Although not naturally occurring in western Victoria the application to stock Australian bass outside their natural range was granted due to the isolated nature of the waterbody and between 1996-2005 approximately 157,500 bass fingerlings were stocked into the lake in the hope of creating a new fishery with a species that was more tolerant of this waterway’s sometimes unpredictable water quality.

The bass fingerlings survived extremely well and were identified in many of the follow up netting surveys in the ensuing years, reaching a minimum legal length of 27cm at 4-5 years of age. While conducting angler creel surveys for Fisheries Victoria in 2003-2004 I was lucky enough to see anglers begin to target these fish and by the end of the survey specimens to more than a kilogram in weight were reasonably common. A decade further on and the opportunities are excellent with fish of over 2kg on offer. I haven’t landed one under 1.3kg in weight for the past 3 years, so if you hook one it’s sure to be a quality fish and this year a few specimens over 2 kilograms in weight and 53cm in length have been encountered.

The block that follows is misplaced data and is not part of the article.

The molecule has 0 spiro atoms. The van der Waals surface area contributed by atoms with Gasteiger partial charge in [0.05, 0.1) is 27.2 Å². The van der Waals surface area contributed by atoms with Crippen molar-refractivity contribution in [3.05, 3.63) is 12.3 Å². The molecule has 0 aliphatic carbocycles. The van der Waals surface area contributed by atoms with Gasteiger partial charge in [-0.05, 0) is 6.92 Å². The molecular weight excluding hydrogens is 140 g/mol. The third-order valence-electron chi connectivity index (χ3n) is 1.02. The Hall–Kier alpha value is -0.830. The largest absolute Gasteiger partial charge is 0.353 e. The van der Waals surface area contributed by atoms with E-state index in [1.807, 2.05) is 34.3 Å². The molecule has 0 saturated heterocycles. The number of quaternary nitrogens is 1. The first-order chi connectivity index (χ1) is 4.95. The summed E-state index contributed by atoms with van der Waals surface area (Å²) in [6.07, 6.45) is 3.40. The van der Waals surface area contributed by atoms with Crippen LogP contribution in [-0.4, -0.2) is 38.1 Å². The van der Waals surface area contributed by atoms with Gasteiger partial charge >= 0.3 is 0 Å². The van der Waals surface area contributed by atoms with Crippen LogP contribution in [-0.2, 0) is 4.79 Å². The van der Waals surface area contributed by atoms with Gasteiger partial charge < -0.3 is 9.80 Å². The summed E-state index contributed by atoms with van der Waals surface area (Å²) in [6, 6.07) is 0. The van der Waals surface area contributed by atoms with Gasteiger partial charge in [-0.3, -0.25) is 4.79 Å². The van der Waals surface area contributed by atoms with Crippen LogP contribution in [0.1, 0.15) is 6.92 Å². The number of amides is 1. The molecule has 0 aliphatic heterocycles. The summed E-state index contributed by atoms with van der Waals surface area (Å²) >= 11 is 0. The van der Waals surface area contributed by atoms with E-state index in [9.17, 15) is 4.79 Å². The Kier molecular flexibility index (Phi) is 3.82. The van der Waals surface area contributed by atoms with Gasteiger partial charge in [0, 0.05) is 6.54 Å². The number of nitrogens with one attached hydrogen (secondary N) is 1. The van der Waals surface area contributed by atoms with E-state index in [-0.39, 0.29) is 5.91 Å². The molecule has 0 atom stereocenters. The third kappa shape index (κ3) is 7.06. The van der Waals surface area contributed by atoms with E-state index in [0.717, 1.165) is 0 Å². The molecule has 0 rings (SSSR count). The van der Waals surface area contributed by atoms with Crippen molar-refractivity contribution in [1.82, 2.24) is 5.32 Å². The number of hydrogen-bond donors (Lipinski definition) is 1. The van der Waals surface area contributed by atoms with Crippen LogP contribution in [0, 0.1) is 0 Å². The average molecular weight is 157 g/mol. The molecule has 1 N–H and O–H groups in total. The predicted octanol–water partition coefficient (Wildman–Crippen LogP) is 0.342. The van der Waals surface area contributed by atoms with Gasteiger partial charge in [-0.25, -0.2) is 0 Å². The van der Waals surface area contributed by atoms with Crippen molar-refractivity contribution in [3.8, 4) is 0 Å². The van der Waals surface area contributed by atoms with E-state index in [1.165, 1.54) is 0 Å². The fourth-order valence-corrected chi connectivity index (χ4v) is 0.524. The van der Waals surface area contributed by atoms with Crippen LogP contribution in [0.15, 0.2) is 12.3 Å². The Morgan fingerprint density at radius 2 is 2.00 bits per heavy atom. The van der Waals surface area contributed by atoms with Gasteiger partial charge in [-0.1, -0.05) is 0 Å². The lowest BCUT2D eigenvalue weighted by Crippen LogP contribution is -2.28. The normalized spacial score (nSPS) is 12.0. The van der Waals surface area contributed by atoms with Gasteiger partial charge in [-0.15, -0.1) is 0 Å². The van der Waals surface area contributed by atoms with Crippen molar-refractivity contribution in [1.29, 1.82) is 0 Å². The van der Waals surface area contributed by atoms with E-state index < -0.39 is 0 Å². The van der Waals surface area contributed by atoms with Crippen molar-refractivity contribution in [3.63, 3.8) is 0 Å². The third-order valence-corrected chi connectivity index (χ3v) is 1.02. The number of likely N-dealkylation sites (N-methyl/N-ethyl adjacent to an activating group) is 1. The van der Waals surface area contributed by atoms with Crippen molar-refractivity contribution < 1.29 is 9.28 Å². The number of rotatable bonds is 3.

The condition of these fish is astounding with short fat bodies and their condition factors are well above what is seen in natural riverine environments. Large ripe females now tend to make up the bulk of the catch, particularly in the winter months when the fish begin to school up and aggregate on the thermocline and rocky points. If you put the time in the fish you can catch are going to be as good as you would find anywhere else in the country.